Redundancy; when is consultation required?

Where an employer seeks to rely upon the genuine redundancy defence to an unfair dismissal case, it must demonstrate to the Fair Work Commission that it complied with the consultation obligations of an applicable award or enterprise agreement. However, many of such instruments strictly only require consultation when there is about to be “major change”. Is an individual redundancy such a change? The answer is yes.

“Was there an obligation upon the respondent to consult?

[21] Clause 8 of the Award sets out consultation obligations as follows:

“8.1 If an employer makes a definite decision to make major changes in production, program, organisation, structure or technology that are likely to have significant effects on employees, the employer must:

(a) give notice of the changes to all employees who may be affected by them and their representatives (if any); and

(b) discuss with affected employees and their representatives (if any):

(i) the introduction of the changes; and

(ii) their likely effect on employees; and

(iii) measures to avoid or reduce the adverse effects of the changes on employees; and

(c) commence discussions as soon as practicable after a definite decision has been made.

8.2 For the purposes of the discussion under clause 8.1(b), the employer must give in writing to the affected employees and their representatives (if any) all relevant information about the changes including:

(a) their nature; and

(b) their expected effect on employees; and

(c) any other matters likely to affect employees.

8.3 Clause 8.2 does not require an employer to disclose any confidential information if its disclosure would be contrary to the employer’s interests.

8.4 The employer must promptly consider any matters raised by the employees or their representatives about the changes in the course of the discussion under clause 8.1(b).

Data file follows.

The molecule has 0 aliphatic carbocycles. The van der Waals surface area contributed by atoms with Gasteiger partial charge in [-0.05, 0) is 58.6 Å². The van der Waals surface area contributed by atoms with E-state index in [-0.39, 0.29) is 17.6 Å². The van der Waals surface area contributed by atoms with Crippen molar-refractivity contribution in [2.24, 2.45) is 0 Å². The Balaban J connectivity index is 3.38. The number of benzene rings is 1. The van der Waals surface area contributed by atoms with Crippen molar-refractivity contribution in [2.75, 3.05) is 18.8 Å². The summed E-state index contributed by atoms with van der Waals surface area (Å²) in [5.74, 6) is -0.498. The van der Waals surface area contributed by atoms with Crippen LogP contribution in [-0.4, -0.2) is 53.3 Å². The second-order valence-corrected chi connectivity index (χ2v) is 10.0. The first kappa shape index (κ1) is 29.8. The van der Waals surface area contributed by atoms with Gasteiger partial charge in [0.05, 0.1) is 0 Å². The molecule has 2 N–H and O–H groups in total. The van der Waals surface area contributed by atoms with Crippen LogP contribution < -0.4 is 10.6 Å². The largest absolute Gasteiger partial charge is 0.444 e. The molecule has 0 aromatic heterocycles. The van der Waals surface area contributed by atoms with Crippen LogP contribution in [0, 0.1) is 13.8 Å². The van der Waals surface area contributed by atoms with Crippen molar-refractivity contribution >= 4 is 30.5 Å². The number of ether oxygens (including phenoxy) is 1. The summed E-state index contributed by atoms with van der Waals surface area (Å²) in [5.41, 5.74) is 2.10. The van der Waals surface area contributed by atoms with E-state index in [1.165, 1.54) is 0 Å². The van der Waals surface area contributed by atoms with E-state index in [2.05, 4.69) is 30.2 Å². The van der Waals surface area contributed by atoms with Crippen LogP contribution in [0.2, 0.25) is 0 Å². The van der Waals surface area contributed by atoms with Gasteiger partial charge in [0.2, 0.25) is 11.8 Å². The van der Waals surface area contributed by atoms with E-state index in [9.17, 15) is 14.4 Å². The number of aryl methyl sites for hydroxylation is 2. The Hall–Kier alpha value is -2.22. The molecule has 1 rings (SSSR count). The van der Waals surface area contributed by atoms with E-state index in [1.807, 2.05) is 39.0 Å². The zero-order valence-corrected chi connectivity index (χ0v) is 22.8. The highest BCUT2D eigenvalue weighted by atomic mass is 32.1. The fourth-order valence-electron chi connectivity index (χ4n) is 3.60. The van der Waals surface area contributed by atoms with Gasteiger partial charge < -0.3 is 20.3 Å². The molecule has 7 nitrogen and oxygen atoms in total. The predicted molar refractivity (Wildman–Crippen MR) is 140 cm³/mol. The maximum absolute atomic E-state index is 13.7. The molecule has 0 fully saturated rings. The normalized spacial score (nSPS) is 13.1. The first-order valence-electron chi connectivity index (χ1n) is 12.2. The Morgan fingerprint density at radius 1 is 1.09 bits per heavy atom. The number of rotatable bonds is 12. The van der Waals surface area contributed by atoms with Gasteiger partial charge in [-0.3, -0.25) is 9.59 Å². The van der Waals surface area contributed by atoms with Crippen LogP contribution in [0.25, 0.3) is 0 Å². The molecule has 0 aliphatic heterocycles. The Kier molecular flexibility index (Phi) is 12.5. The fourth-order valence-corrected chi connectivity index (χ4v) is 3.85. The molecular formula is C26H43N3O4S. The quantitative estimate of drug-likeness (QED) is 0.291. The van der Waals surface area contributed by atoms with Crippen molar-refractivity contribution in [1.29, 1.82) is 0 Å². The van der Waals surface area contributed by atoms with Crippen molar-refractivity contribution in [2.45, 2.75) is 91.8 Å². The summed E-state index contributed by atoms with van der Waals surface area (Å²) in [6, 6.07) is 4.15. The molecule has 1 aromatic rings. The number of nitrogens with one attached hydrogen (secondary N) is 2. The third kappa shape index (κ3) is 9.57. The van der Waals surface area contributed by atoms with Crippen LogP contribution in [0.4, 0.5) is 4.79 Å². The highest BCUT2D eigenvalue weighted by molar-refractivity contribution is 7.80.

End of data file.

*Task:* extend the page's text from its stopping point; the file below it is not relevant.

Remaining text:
8.5 In clause 8:

significant effects, on employees, includes any of the following:

(a) termination of employment; or

(b) major changes in the composition, operation or size of the employer’s workforce or in the skills required; or

(c) loss of, or reduction in, job or promotion opportunities; or

(d) loss of, or reduction in, job tenure; or

(e) alteration of hours of work; or

(f) the need for employees to be retrained or transferred to other work or locations; or

(g) job restructuring.

8.6 Where this award makes provision for alteration of any of the matters defined at clause 8.5, such alteration is taken not to have significant effect.”

[22] Ms Laguda contends that the respondent did not consult her prior to the redundancy decision. 33 However, the respondent submits that Ms Laguda’s redundancy did not amount to a major change for the purposes of clause 8 of the Award and therefore an obligation to consult in accordance with the provisions of the Award did not arise. In the alternative, the respondent says that if clause 8 of the Award was engaged:

(a) it complied with the consultation obligations; or

(b) if it was determined that it did not comply, this would not ultimately change the outcome as it related to Ms Laguda’s ongoing employment.

[23] In respect of its primary contention, the respondent relies upon the decision in Port Kembla Coal Terminal Ltd v CFMEU (Port Kembla) 34 in which Jessup J observed that “the forced redundancy of three employees out of a workforce of about 98 did not of itself constitute a major change within the meaning of cl 7.1.”35 The respondent says that the mere fact of Ms Laguda’s redundancy is not a major change giving rise to an obligation to consult in accordance with the Award.

[24] However, as White J noted in Port Kembla, a simple comparison between the number of employees to be dismissed and the number of employees in the workforce overall is not conclusive of whether there are major changes. 36 Much depends upon the circumstances of a case. In the present application, the evidence discloses that:

(a) Prior to the onset of COVID-19, the Centre had two employees engaged as Head of Community. However, by around April 2020 the Centre determined that it would no longer offer enhanced training and education programs, and it would instead revert to the government mandated minimum training requirements. 37

(b) As a consequence of government-imposed lockdown measures, the number of children attending the Centre declined, and therefore the Centre’s general staffing needs were affected leading to a reduction in staff working hours and days, and the stand down of staff. 38 The Centre’s financial circumstances also had a bearing upon these matters.39

(c) The support provided to staff by the Heads of Community had altered such that a single Head of Community was sufficient to provide guidance and leadership to both Canopy and Forrest Floor staff.

(d) The Area Manager, Ms O’Keeffe assumed the role of Centre Manager. 40

(e) In addition to Ms Laguda, two employees were also made redundant on 31 July 2020, 41 and another employee was made redundant approximately three weeks prior.42

(f) Vacant positions including a gardener, cleaner and room leaders were left unfilled. 43